CA: Funding Earmarked for Rural Bike, Walk Projects Means Less for Roadway Fixes in Cities

Shasta County may have more money than ever this year to dedicate toward bike and pedestrian transit projects following a vote by the Shasta Regional Transportation Board (SRTB) on Wednesday night, but the shift in funding also leaves more densely populated areas with less funding to make road and sidewalks repairs fixes some detractors of the decisions say are greatly needed and amount to a better use of the money.

The board voted by a narrow 4-3 margin for the switch, choosing to earmark some $405,643 remaining federal funds the county had yet to spend for alternative transit projects aimed at getting more people out from behind the wheel. In the past that surplus money had been passed down for transit projects in the cities of Anderson, Shasta Lake and Redding.

"There is a lot of enthusiasm for bike and pedestrian projects, but if people expect an explosion of these pedestrian and bike lanes in the unincorporated areas they may be disappointed," said David Kehoe, a county supervisor and SRTB member who voted against the change.

"In my mind there are not that many (qualified) opportunities out there in the rural or unincorporated areas of the county."

Kehoe said he and most others on the SRTB supported developing more biking and walking options, but he felt the funds could be most efficiently put to use in the greater Redding area.

"These are funds intended for public transit in rural areas with populations less than 50,000," said Redding Vice Mayor and SRTB member Patrick Jones. "So how much public transit need is there in these areas, and will this be an efficient use of those funds?"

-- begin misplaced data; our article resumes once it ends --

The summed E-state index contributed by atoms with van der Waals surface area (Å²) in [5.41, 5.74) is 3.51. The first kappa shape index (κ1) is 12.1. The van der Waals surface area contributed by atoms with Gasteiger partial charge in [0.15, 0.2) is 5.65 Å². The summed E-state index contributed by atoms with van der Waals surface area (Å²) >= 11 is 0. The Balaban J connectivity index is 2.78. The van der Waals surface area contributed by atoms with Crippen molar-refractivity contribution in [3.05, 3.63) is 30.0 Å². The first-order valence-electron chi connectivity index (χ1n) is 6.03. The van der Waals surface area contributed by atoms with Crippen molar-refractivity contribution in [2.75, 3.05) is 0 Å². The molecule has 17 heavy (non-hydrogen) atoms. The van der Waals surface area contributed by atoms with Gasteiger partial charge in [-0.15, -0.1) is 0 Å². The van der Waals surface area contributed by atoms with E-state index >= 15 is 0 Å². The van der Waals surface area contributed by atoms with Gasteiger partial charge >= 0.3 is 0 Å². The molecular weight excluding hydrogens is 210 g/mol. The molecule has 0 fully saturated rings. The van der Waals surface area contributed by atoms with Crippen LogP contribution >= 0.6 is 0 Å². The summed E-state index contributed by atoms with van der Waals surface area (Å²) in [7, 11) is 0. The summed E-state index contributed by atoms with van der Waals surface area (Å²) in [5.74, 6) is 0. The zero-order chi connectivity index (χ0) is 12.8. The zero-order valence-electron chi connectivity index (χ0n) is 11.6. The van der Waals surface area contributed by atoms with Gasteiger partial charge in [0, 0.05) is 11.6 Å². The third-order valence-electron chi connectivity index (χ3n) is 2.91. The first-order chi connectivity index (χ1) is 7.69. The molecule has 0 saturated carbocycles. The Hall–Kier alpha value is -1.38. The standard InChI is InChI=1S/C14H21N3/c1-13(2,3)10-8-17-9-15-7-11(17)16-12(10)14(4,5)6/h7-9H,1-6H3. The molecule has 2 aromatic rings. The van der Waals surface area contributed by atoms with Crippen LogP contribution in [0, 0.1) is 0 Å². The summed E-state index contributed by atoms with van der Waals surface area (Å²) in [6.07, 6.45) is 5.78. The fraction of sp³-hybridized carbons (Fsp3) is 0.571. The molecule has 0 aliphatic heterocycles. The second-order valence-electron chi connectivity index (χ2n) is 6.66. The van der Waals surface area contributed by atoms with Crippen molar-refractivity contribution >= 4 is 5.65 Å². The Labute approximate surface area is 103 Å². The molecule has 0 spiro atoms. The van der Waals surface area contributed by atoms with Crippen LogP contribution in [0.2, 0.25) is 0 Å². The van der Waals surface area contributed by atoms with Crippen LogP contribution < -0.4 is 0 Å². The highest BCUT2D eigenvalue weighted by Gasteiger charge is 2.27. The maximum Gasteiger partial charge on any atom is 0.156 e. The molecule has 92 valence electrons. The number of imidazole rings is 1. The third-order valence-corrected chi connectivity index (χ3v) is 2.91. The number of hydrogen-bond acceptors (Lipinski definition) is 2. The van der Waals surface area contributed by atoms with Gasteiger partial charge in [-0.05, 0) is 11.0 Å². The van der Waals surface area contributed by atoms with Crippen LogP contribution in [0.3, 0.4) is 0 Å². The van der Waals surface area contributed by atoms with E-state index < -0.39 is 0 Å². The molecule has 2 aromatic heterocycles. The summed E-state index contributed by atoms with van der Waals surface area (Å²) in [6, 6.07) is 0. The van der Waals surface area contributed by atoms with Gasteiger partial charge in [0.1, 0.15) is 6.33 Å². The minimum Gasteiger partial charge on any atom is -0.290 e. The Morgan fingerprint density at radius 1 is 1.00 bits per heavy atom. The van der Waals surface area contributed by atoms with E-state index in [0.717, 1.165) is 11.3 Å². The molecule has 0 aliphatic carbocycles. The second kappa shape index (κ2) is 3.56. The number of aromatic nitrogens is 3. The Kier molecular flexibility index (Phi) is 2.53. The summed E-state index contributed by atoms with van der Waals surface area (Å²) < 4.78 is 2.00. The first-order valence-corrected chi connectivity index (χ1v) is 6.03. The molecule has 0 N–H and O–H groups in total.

Over the past couple of years the surplus money has been divvied up among the cities based on population, with Redding receiving about 80 percent, which would have amounted to a little more than $300,000 this year if it had been passed along, said Redding Public Works Director Brian Crane.

"Probably one of the biggest needs in terms of public works is fixing infrastructure, be it water or sewer pipes in the ground, but also the ground you drive on," Crane said. "Some of the argument is that the cities aren't using the money for non-motorized needs but if you look at the paving projects we do I think they all have a non-motorized benefit, in my opinion."

Crane said the redevelopment of Parkview Avenue south of City Hall was a perfect example. The old four-lane road was reworked to include two lanes for vehicle traffic, a center turn lane and bike lanes on either side when it was refinished a few years ago.

He said the city spends about $1 million to $1.5 million on paving projects each year, "so we're looking at a pretty substantial impact to our pavement budget."

County Public Works Director Pat Minturn said the whole idea of the Shasta Regional Transit Agency was to develop promote regional transit planning and infrastructure.

"Certainly you need to have complete streets that provide for bikes and pedestrians," Minturn said. "From a regional standpoint this is probably a neutral use of the money, but from the county standpoint, we'll come up with a useful use for it."

The Shasta Regional Transportation Agency will look for proposals from public and non-government organizations leading up to the next board meeting in June, said Dan Little, the agency's executive director. It will also reach out to some outfits directly to help evaluate and identify projects that could have a substantial impact on the community.

Minturn said the county plans to submit a proposal, but is waiting for clarification on guidelines before it can identify which transit projects might be the best fit.

If You Go:

What: Shasta Regional Transportation Board meeting

When: 3 p.m., June 24

Where: Anderson City Council chambers, 1887 Howard St.

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